For those familiar with cantrips, you know they are minor acts of magic that have hardly any noticable effect on the world. For example a cantrip to make your food taste better won't heal you any more, or be any more nourishing, just won't make it so hard to get it down. A light cantrip certainly won't be able to blind or even distract anybody, but you might be able flash it to signal someone looking at the right spot.
What if children's nusery ryhmes were a form of cantrip? Like the "Rain, Rain, go away, come again another day." One child singing it wouldn't do more than spare her house a couple raindrops, but what if the whole village got together and was chanting in unison? Each one doing just a bit might actually be able to divert a whole storm...
A possible answer to what happens to spells when a mage dies. If the spell is strong enough, say and enchantment or other permenant effect, part of the mages spirit may become lodged in the magic. It may be a way for items to gain some kind of intelligence, but a mage who has knowledge of this fact would be very hesitant about enchanting anyone or thing. He might have other plans for his afterlife than counting the change in your bag of holding.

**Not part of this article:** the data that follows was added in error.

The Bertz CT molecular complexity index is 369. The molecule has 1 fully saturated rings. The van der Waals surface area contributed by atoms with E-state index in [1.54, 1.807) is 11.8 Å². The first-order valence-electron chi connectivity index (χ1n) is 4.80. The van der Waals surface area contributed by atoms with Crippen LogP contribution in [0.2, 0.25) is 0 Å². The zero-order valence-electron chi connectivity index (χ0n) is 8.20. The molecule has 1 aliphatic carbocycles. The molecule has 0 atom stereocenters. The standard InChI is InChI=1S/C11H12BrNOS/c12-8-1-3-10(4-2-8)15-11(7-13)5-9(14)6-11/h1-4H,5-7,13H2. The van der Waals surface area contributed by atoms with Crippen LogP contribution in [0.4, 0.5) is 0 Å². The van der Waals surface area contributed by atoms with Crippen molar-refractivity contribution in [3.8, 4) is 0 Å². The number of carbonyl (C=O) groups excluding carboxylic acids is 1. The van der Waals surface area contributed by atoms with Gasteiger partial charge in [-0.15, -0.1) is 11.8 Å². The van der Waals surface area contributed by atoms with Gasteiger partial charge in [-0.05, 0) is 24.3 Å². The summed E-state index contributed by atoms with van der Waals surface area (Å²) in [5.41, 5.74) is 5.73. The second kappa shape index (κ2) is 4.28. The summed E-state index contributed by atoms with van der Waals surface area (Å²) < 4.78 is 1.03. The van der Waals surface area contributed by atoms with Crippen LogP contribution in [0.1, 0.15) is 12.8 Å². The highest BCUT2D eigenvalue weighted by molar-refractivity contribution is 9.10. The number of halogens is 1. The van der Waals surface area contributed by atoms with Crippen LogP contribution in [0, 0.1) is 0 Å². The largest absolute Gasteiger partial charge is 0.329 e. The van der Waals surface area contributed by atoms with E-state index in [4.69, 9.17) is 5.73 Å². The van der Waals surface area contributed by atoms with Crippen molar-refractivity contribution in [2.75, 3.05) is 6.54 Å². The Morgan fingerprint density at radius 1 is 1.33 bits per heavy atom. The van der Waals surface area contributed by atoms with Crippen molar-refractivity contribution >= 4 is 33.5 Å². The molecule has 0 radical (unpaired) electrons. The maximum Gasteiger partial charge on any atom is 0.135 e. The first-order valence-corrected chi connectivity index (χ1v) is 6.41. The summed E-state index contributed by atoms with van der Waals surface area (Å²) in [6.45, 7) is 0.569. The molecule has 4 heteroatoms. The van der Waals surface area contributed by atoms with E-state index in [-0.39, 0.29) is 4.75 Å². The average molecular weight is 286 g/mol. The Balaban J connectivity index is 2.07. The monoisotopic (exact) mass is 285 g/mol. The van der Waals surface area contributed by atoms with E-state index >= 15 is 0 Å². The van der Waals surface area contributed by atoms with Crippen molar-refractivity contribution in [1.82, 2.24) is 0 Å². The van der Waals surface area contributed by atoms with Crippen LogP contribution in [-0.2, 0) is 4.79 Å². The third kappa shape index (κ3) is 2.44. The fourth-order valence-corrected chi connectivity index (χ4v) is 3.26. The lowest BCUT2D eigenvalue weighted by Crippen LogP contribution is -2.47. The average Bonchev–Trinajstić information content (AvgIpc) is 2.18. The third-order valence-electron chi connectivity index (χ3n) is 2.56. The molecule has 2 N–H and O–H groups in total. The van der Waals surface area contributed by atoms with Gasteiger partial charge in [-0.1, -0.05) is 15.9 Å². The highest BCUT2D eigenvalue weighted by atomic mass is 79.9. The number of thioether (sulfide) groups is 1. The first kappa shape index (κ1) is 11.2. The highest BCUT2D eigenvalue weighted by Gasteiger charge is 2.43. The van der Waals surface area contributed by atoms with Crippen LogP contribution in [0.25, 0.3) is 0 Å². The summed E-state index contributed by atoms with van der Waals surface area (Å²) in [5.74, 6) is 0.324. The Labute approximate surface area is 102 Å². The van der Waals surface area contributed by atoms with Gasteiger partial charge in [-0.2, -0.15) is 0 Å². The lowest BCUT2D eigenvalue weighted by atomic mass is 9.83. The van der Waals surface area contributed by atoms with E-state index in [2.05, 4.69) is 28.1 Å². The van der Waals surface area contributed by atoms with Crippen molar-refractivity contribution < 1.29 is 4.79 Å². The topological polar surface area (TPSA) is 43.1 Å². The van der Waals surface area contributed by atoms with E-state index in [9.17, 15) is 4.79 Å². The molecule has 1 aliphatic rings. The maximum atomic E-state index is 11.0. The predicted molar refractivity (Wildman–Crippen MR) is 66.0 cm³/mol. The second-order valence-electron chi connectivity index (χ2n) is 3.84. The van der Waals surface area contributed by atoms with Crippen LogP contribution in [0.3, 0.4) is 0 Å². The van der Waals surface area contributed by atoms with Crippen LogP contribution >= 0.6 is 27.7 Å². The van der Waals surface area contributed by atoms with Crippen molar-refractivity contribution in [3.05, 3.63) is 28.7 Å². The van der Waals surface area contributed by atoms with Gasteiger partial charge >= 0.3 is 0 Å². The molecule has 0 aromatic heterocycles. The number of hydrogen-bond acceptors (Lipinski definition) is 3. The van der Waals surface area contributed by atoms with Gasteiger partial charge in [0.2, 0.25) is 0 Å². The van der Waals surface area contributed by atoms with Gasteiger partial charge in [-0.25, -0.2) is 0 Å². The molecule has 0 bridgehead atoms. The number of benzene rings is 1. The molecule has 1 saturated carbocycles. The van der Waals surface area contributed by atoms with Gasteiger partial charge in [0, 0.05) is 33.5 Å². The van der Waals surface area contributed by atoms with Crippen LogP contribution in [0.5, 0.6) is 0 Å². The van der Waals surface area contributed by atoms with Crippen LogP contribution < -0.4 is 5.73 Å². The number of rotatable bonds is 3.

Preists, I think, would have this sort of thing covered.
Weapons or equipment that is heavily relied on can be "named". Then the equipment begins to gain abilities beyond those of normal equipment. They might siphon off some of the experiances of their owners (1 to 5%) and level up on thier own. Could be an unintenitional way of creating artifacts. Ships could become sturdier or seem to just barely outrun the worse of a storm that would have surely sunk another vessle, swords could fumble less or resist dulling more, a farmers plow could turn stones aside easier. Anything that is depended on as much as an inividual can depend on as much as another individual could be "named".
Fedolf, the notorious headsman of Iddland, is known as much for his beheadings as for his operatic arias of doom. A tower of power, standing nearly seven feet tall, and weighing in at almost four hundred pounds, Fedolf strikes fear in all onlookers, especially when he dons his executioner's hood, and goes shirtless, wielding his gigantic double-bladed pole-axe, on his way to the headsman's block. He possesses a beautiful singing voice, and will often send off his charges into the next life, while belting out baritone dirges and antiquated arias, usually involving death, destiny, and duty, in heavy doses.